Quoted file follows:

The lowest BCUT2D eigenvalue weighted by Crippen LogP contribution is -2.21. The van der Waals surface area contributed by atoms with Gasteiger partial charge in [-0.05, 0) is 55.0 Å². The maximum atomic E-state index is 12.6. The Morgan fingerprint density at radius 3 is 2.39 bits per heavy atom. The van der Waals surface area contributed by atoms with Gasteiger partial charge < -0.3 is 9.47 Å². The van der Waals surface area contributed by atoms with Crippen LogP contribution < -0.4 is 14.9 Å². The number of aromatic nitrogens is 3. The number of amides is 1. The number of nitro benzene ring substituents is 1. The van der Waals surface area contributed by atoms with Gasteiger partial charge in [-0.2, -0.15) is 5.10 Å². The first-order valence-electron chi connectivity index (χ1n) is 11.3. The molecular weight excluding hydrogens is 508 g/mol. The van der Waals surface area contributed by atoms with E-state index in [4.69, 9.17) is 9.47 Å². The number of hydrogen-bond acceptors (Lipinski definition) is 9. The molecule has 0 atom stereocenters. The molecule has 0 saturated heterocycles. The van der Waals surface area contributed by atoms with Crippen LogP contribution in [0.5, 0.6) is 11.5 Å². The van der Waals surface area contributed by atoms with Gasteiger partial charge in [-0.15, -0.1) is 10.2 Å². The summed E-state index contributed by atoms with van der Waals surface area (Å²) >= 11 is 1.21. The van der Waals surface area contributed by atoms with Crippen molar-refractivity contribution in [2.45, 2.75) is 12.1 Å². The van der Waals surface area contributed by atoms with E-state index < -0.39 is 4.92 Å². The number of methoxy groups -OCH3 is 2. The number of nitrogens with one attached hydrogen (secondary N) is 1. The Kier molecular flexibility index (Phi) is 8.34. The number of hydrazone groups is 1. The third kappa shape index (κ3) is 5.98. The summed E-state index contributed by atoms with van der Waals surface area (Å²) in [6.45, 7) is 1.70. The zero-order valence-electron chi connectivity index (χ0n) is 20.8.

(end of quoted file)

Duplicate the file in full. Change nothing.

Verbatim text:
The lowest BCUT2D eigenvalue weighted by Crippen LogP contribution is -2.21. The van der Waals surface area contributed by atoms with Gasteiger partial charge in [-0.05, 0) is 55.0 Å². The maximum atomic E-state index is 12.6. The Morgan fingerprint density at radius 3 is 2.39 bits per heavy atom. The van der Waals surface area contributed by atoms with Gasteiger partial charge < -0.3 is 9.47 Å². The van der Waals surface area contributed by atoms with Crippen LogP contribution < -0.4 is 14.9 Å². The number of aromatic nitrogens is 3. The number of amides is 1. The number of nitro benzene ring substituents is 1. The van der Waals surface area contributed by atoms with Gasteiger partial charge in [-0.2, -0.15) is 5.10 Å². The first-order valence-electron chi connectivity index (χ1n) is 11.3. The molecular weight excluding hydrogens is 508 g/mol. The van der Waals surface area contributed by atoms with E-state index in [4.69, 9.17) is 9.47 Å². The number of hydrogen-bond acceptors (Lipinski definition) is 9. The molecule has 0 atom stereocenters. The molecule has 0 saturated heterocycles. The van der Waals surface area contributed by atoms with Crippen LogP contribution in [0.5, 0.6) is 11.5 Å². The van der Waals surface area contributed by atoms with Gasteiger partial charge in [-0.15, -0.1) is 10.2 Å². The summed E-state index contributed by atoms with van der Waals surface area (Å²) >= 11 is 1.21. The van der Waals surface area contributed by atoms with Crippen molar-refractivity contribution in [2.45, 2.75) is 12.1 Å². The van der Waals surface area contributed by atoms with E-state index < -0.39 is 4.92 Å². The number of methoxy groups -OCH3 is 2. The number of nitrogens with one attached hydrogen (secondary N) is 1. The Kier molecular flexibility index (Phi) is 8.34. The number of hydrazone groups is 1. The third kappa shape index (κ3) is 5.98. The summed E-state index contributed by atoms with van der Waals surface area (Å²) in [6.45, 7) is 1.70. The zero-order valence-electron chi connectivity index (χ0n) is 20.8.